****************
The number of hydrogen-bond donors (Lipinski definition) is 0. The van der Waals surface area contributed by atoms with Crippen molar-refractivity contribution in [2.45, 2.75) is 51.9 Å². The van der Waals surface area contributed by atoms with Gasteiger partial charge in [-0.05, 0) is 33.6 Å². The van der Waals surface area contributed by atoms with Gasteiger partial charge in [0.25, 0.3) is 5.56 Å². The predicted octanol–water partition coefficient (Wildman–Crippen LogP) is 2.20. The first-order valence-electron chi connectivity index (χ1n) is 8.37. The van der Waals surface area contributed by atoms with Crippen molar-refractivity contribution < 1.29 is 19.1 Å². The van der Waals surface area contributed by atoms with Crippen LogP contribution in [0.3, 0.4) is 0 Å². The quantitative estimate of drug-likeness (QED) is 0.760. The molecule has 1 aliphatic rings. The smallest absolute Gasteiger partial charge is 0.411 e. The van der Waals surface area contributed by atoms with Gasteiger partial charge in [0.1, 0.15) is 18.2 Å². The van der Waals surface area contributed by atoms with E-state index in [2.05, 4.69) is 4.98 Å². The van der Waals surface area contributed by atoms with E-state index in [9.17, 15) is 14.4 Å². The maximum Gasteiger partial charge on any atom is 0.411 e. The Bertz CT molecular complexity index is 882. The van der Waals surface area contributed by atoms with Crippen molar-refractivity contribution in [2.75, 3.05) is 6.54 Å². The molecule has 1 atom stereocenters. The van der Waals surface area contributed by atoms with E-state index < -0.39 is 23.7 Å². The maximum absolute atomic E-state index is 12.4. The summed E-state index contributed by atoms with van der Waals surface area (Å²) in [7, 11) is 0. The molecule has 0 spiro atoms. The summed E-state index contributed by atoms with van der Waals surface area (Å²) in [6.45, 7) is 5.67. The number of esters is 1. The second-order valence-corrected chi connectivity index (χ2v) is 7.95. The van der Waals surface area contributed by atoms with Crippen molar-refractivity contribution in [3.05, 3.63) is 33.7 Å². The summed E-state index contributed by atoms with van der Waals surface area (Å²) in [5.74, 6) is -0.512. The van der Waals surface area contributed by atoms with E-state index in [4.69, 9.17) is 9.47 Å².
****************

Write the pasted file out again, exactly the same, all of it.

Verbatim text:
The number of hydrogen-bond donors (Lipinski definition) is 0. The van der Waals surface area contributed by atoms with Crippen molar-refractivity contribution in [2.45, 2.75) is 51.9 Å². The van der Waals surface area contributed by atoms with Gasteiger partial charge in [-0.05, 0) is 33.6 Å². The van der Waals surface area contributed by atoms with Gasteiger partial charge in [0.25, 0.3) is 5.56 Å². The predicted octanol–water partition coefficient (Wildman–Crippen LogP) is 2.20. The first-order valence-electron chi connectivity index (χ1n) is 8.37. The van der Waals surface area contributed by atoms with Crippen molar-refractivity contribution < 1.29 is 19.1 Å². The van der Waals surface area contributed by atoms with Crippen LogP contribution in [0.3, 0.4) is 0 Å². The quantitative estimate of drug-likeness (QED) is 0.760. The molecule has 1 aliphatic rings. The smallest absolute Gasteiger partial charge is 0.411 e. The van der Waals surface area contributed by atoms with Gasteiger partial charge in [0.1, 0.15) is 18.2 Å². The van der Waals surface area contributed by atoms with E-state index in [2.05, 4.69) is 4.98 Å². The van der Waals surface area contributed by atoms with E-state index in [9.17, 15) is 14.4 Å². The maximum Gasteiger partial charge on any atom is 0.411 e. The Bertz CT molecular complexity index is 882. The van der Waals surface area contributed by atoms with Crippen molar-refractivity contribution in [2.75, 3.05) is 6.54 Å². The molecule has 1 atom stereocenters. The van der Waals surface area contributed by atoms with E-state index < -0.39 is 23.7 Å². The maximum absolute atomic E-state index is 12.4. The summed E-state index contributed by atoms with van der Waals surface area (Å²) in [7, 11) is 0. The molecule has 0 spiro atoms. The summed E-state index contributed by atoms with van der Waals surface area (Å²) in [6.45, 7) is 5.67. The number of esters is 1. The second-order valence-corrected chi connectivity index (χ2v) is 7.95. The van der Waals surface area contributed by atoms with Crippen molar-refractivity contribution in [3.05, 3.63) is 33.7 Å². The summed E-state index contributed by atoms with van der Waals surface area (Å²) in [5.74, 6) is -0.512. The van der Waals surface area contributed by atoms with E-state index in [4.69, 9.17) is 9.47 Å².